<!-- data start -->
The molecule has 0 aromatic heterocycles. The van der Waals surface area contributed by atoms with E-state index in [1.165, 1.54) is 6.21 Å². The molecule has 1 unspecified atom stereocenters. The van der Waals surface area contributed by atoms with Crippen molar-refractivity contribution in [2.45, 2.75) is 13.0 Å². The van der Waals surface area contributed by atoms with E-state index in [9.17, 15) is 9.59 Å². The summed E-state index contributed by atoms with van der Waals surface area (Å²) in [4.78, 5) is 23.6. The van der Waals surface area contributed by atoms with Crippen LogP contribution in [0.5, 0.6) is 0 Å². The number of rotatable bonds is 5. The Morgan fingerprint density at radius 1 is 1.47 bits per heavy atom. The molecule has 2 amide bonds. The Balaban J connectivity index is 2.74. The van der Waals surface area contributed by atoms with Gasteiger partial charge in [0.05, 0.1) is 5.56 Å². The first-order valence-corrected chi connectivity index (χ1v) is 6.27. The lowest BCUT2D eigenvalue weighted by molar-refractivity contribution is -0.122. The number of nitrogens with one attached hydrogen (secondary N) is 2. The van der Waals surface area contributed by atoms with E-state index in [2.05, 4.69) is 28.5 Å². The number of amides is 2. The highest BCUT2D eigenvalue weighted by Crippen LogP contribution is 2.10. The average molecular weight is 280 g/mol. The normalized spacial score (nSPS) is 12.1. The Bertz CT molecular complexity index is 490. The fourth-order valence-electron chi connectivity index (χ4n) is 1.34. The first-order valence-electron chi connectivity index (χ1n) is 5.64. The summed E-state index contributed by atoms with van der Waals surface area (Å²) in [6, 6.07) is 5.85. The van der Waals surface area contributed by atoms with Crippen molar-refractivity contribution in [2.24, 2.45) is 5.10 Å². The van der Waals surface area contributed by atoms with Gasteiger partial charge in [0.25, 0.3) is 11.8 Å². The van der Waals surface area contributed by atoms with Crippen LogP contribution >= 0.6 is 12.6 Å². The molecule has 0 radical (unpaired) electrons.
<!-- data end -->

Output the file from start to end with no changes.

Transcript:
The molecule has 0 aromatic heterocycles. The van der Waals surface area contributed by atoms with E-state index in [1.165, 1.54) is 6.21 Å². The molecule has 1 unspecified atom stereocenters. The van der Waals surface area contributed by atoms with Crippen molar-refractivity contribution in [2.45, 2.75) is 13.0 Å². The van der Waals surface area contributed by atoms with E-state index in [9.17, 15) is 9.59 Å². The summed E-state index contributed by atoms with van der Waals surface area (Å²) in [4.78, 5) is 23.6. The van der Waals surface area contributed by atoms with Crippen LogP contribution in [0.5, 0.6) is 0 Å². The number of rotatable bonds is 5. The Morgan fingerprint density at radius 1 is 1.47 bits per heavy atom. The molecule has 2 amide bonds. The Balaban J connectivity index is 2.74. The van der Waals surface area contributed by atoms with Gasteiger partial charge in [0.05, 0.1) is 5.56 Å². The first-order valence-corrected chi connectivity index (χ1v) is 6.27. The lowest BCUT2D eigenvalue weighted by molar-refractivity contribution is -0.122. The number of nitrogens with one attached hydrogen (secondary N) is 2. The van der Waals surface area contributed by atoms with E-state index in [2.05, 4.69) is 28.5 Å². The number of amides is 2. The highest BCUT2D eigenvalue weighted by Crippen LogP contribution is 2.10. The average molecular weight is 280 g/mol. The normalized spacial score (nSPS) is 12.1. The Bertz CT molecular complexity index is 490. The fourth-order valence-electron chi connectivity index (χ4n) is 1.34. The first-order valence-electron chi connectivity index (χ1n) is 5.64. The summed E-state index contributed by atoms with van der Waals surface area (Å²) in [6, 6.07) is 5.85. The van der Waals surface area contributed by atoms with Crippen molar-refractivity contribution in [2.24, 2.45) is 5.10 Å². The van der Waals surface area contributed by atoms with Gasteiger partial charge in [0.25, 0.3) is 11.8 Å². The van der Waals surface area contributed by atoms with Crippen LogP contribution >= 0.6 is 12.6 Å². The molecule has 0 radical (unpaired) electrons.